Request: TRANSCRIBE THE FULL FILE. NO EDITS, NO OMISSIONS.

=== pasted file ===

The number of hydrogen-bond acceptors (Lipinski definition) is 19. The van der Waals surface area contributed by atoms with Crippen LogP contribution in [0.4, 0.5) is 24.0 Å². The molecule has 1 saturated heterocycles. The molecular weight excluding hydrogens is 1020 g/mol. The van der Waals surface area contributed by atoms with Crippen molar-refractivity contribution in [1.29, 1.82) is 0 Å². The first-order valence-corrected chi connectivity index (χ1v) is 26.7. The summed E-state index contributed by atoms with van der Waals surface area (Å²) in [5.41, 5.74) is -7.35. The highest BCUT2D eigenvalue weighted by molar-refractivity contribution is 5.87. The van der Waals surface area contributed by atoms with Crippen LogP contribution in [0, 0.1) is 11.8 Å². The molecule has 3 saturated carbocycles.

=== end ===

The number of hydrogen-bond acceptors (Lipinski definition) is 19. The van der Waals surface area contributed by atoms with Crippen LogP contribution in [0.4, 0.5) is 24.0 Å². The molecule has 1 saturated heterocycles. The molecular weight excluding hydrogens is 1020 g/mol. The van der Waals surface area contributed by atoms with Crippen molar-refractivity contribution in [1.29, 1.82) is 0 Å². The first-order valence-corrected chi connectivity index (χ1v) is 26.7. The summed E-state index contributed by atoms with van der Waals surface area (Å²) in [5.41, 5.74) is -7.35. The highest BCUT2D eigenvalue weighted by molar-refractivity contribution is 5.87. The van der Waals surface area contributed by atoms with Crippen LogP contribution in [0, 0.1) is 11.8 Å². The molecule has 3 saturated carbocycles.